I applied and two weeks later I found myself at NBCUniversal (my first time on the lot) 7 feet away from Ron Meyer who was speaking candidly about making it from being a driver to becoming the Vice Chairman of Universal. When asked what advice he would give us, he said – and mind you I am a writer not a journalist so don’t take any of these quotes as on the record: “Keep in mind that every “No” will get you one step closer to a “Yes.”
Ironically the “No” on my feature script, not only lead to me picking up this motivating and so very true wisdom, it also introduced me to TV writing in general and that in form of Karen Horne, Vice President of Programming Talent Development & Inclusion for NBC Entertainment and Universal Television.
#2 – Writers Write. it’s your job to hone your craft – [Karen Horne]
Karen Horne was one of the speakers that day and she not only (unknowingly) convinced me that TV writing is the right place for me (tell a German about act breaks, fast paced deadlines and time pressure and she’ll come) she also taught me what might be the most important point on this list, especially in connection with the fellowships and a career:
We all tend to worry more about landing that agent/manager, or getting into the fellowship than about the quality of our material. I get it, it’s only natural. In scenario one we find somebody to presumably do the work for us, while in scenario two we need to do it ourselves. Now again, I am German and I might have a bit of an obsessive work ethic, but even if you don’t, the simple truth speaks for itself: Scenario one is completely out of our control and the more time we waste worrying about it the less time we spend writing and beyond that, everything in scenario one will magically fall into place once we’ve honed our craft to the point where it’s good enough to get attention. [This is assuming you don’t keep your excellent material hidden away in your drawer but get it out to writing competitions and industry contacts].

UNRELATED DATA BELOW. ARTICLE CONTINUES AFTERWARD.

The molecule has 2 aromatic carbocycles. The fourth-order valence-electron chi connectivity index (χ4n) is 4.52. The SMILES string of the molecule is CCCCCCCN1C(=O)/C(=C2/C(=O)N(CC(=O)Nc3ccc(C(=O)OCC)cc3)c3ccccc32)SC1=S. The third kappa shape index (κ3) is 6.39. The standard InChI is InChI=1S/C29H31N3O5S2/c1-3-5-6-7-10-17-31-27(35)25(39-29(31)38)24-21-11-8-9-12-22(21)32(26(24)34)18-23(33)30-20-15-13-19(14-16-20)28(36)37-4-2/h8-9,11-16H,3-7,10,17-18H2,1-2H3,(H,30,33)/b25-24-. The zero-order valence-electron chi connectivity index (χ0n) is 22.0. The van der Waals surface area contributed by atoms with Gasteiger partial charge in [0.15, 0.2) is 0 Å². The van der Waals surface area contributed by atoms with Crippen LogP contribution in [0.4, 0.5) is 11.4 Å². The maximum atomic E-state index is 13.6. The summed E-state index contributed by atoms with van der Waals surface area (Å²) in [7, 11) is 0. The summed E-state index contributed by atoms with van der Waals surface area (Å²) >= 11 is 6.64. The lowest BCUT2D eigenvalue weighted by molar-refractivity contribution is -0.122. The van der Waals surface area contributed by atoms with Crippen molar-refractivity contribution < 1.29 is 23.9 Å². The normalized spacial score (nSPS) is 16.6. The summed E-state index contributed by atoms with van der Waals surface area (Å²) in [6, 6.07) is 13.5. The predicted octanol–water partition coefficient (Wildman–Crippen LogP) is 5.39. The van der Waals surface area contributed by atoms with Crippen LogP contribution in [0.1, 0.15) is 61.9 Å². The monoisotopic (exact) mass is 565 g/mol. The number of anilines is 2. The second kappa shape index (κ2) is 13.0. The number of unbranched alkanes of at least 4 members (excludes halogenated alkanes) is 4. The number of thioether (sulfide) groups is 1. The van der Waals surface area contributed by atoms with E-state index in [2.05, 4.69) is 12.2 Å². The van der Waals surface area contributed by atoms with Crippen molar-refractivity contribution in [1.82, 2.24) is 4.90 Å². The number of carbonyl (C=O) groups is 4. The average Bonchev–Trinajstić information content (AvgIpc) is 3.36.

When asked for her advice on getting into the fellowships (and advancing your career), Karen said: “Hone your craft. Sign up for UCLA extension classes, go to writers groups, read scripts… learn everything you can” (again, this is not a direct quote, just what I remember).
One hour after I left Universal that day, I signed up for my first UCLA extension class: Writing the One Hour Drama Spec Outline. I’ve been meaning to thank Karen for this for three years, and by the time this hits the web, I will have utilized some of my newly-developed fellowship networking skills to finally have done so.
#3 – Never forget that you know nothing. [I credit this to my clueless self]